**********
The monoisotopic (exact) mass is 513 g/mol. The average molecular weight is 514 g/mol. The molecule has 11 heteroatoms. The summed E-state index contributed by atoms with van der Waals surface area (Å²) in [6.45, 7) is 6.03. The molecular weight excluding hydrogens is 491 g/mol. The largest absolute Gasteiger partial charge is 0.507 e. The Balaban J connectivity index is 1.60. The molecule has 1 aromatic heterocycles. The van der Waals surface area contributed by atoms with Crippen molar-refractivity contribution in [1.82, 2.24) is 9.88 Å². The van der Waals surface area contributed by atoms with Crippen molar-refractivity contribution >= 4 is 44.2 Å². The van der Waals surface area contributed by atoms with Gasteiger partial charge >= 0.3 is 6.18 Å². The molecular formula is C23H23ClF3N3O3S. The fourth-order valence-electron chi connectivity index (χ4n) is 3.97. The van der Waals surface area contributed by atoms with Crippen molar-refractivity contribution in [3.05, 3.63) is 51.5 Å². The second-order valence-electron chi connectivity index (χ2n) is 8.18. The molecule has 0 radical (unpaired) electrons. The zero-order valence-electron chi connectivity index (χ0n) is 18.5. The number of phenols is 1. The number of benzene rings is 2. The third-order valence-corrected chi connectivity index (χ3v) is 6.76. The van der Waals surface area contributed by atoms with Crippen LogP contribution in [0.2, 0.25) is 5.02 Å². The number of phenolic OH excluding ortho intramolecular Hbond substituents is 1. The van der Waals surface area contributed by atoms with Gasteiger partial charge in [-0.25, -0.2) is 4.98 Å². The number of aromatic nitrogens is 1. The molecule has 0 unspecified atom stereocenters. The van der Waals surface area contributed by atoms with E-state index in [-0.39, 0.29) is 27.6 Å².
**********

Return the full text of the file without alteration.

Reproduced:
The monoisotopic (exact) mass is 513 g/mol. The average molecular weight is 514 g/mol. The molecule has 11 heteroatoms. The summed E-state index contributed by atoms with van der Waals surface area (Å²) in [6.45, 7) is 6.03. The molecular weight excluding hydrogens is 491 g/mol. The largest absolute Gasteiger partial charge is 0.507 e. The Balaban J connectivity index is 1.60. The molecule has 1 aromatic heterocycles. The van der Waals surface area contributed by atoms with Crippen molar-refractivity contribution in [1.82, 2.24) is 9.88 Å². The van der Waals surface area contributed by atoms with Crippen molar-refractivity contribution >= 4 is 44.2 Å². The van der Waals surface area contributed by atoms with Gasteiger partial charge >= 0.3 is 6.18 Å². The molecular formula is C23H23ClF3N3O3S. The fourth-order valence-electron chi connectivity index (χ4n) is 3.97. The van der Waals surface area contributed by atoms with Crippen molar-refractivity contribution in [3.05, 3.63) is 51.5 Å². The second-order valence-electron chi connectivity index (χ2n) is 8.18. The molecule has 0 radical (unpaired) electrons. The zero-order valence-electron chi connectivity index (χ0n) is 18.5. The number of phenols is 1. The number of benzene rings is 2. The third-order valence-corrected chi connectivity index (χ3v) is 6.76. The van der Waals surface area contributed by atoms with Crippen LogP contribution in [0.2, 0.25) is 5.02 Å². The number of phenolic OH excluding ortho intramolecular Hbond substituents is 1. The van der Waals surface area contributed by atoms with Gasteiger partial charge in [-0.25, -0.2) is 4.98 Å². The number of aromatic nitrogens is 1. The molecule has 0 unspecified atom stereocenters. The van der Waals surface area contributed by atoms with E-state index in [-0.39, 0.29) is 27.6 Å².